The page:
While we were downtown, we popped into the Apple Store so I could look at the new iPad mini and show it to Diane. The store was surprisingly uncrowded for the Sunday after a phone release – so uncrowded that I was able to get some time with a tech to see if he could figure out why I couldn’t install the Mindfulness app on my watch. He couldn’t figure it out in the time we had available, which left me three choices:

• Ignore the Mindfulness app (probably the best choice)
• Do an on-line chat with tech support and see what they could figure out
• Reset the watch and set it up as a new watch to see if Mindfulness returns.

I’m trying option 3 – and it worked. Now I just have to recover everything else on the watch….

This evening, we had dinner and drinks in the Sukkah at Shir Hadash along with a couple of dozen other members – it was a very pleasant evening indeed.

Pandemic Journal, Day 557

Last year, I spent much of my birthday having my eyes examined, first in the ER at Good Samaritan Hospital and then at my ophthalmologist. All was well, but it was still a less-than-optimal way to spend a birthday (or any other day).

This year was more fun. I was the lay leader and board rep at Shabbat services this morning; Diane gave the d’var Torah, and we had enough people attend (via Zoom) to have a minyan. This afternoon, friends hosted an Open House in their sukkah. This evening, Diane and I went to La Pesca Blue for dinner, where I tried out the camera on my new phone again.

And on the way home, I stopped at Starbucks to collect my free birthday goodie (I usually miss out, since it’s only available on the one day, unlike most merchants who give you a week or two to increase the odds that you’ll come in).

A quiet birthday, yes, but that was just fine with me!

Pandemic Journal, Day 556

It was upgrade day today – UPS delivered a new top from LL Bean for Diane and new phones for both of us.

The upgrade process this year seemed easier than in years past – I followed a tip from John Gruber of Daring Fireball and did a phone-to-phone transfer instead of restoring the new phone from a backup of the old one – all of the data on the old phone transferred, as did logins and even the state of most apps. And there was no need to move the SIM; the new phones activated themselves on T-Mobile early in the setup process.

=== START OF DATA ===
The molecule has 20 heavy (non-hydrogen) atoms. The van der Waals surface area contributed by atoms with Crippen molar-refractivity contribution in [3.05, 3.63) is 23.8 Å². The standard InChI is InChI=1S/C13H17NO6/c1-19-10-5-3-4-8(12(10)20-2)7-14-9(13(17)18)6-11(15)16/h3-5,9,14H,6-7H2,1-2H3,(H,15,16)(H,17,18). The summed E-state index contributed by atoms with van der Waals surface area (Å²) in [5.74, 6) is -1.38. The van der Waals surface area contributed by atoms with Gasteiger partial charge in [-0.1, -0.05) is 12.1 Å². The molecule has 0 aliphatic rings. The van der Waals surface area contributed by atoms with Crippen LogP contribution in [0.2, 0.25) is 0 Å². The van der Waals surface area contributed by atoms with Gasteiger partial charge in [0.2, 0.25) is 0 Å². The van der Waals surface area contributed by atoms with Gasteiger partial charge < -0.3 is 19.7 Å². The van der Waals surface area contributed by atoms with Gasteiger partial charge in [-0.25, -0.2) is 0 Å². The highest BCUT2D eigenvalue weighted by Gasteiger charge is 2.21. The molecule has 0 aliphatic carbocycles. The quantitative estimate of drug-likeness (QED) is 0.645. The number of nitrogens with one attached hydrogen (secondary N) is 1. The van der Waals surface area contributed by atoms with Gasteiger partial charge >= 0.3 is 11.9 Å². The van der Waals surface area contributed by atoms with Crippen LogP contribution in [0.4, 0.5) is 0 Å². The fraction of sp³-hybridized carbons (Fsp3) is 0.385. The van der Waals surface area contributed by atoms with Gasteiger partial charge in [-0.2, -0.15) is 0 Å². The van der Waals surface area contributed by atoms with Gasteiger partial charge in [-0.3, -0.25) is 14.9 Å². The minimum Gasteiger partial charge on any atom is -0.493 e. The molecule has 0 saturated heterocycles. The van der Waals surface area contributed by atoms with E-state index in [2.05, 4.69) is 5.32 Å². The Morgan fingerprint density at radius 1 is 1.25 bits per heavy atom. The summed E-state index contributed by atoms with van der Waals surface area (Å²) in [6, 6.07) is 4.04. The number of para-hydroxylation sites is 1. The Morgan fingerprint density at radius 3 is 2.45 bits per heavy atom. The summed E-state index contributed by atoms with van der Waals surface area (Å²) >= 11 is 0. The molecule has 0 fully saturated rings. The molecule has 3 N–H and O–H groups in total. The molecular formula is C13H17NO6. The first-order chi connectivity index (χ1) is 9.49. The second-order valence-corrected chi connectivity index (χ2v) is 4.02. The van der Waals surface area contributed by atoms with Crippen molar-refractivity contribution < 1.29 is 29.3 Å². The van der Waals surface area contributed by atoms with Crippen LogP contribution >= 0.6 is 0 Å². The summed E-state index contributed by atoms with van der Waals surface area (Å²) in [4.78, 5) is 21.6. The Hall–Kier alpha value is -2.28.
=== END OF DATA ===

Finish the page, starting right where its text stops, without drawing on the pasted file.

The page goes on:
I was a little surprised that the transfer process didn’t bring over apps – the phone had to download them from the App Store (which it did all by itself). I was worried that I might lose RunFit, an app for my Wahoo TICKR heart rate strap, since they’d removed it from the App Store several years ago, but it came over just fine; I did lose an EXIF viewing app that had also vanished from the store, but I didn’t need it any more with the improvements to the Photos app in iOS 15.

I’ve only taken one photo with the new phone so far, of the sky after sunset; I don’t think it was any better than it would have been with the old phone, but here it is anyway, unedited.

The new phone has 5G – I just ran a test inside the house and got 85.2 Mbps down; I only got 60 MBps on the Wi-Fi. I tried outside where the phone showed the “5G UC” indicator and got 260 Mbps down – that’s speedy!

The new phones are not a life-changing improvement (and Diane isn’t sure losing the home button is an improvement at all!), but it’s nice to have them already (and we have two weeks to make up our minds).

Shabbat Shalom!

Pandemic Journal, Day 555

I was Toastmaster of the Day for today’s Silver Tongued Cats meeting, so I had to come up with a meeting theme. Sometimes, it’s easy to draw the theme from things happening in my life, but I didn’t think “Refactoring Python Code” made a good theme for this group. Other times, I choose a theme based on something that happened on that day in history, but nothing appealed to me. But as I was searching for ideas, I stumbled across National Love Your Files Week and had my theme: “This week is…”.

The Table Topics Master asked questions like “What makes a week good for you?” and “Do you think the weeks starts on Sunday or Monday?” and the Wordmaster picked “Timing” as the Word of the Day, so the meeting held together well.

I introduced a “special” week at each break in the meeting agenda, five in all. I also threw in a little information from the sponsor’s website – here were my choices:

National Love Your Files Week from Jan Jasper at Jasper Productivity Solutions:

I created this week to promote a positive attitude towards filing – whether paper or computer files. Filing gets a bad rap and it’s undeserved. A good filing system can actually be a powerful asset. People dislike filing because they’re doing it the hard way. If your file system is set up correctly, it’s easy to maintain and a pleasure to use.

International Week of Happiness at Work from Happy Office Academy in the Netherlands:

Everybody wants to be happy. Also at work. We spend a lot of time at work after all. Plus, when we are happy at work, we are likely to also be happier in the rest of our life. We believe that Happiness at Work should be on the list of top priorities of all organizations, big and small, national and international. That’s why we declared the last week of September, in 2021, 20 – 26, the International Week of Happiness at Work. Join us!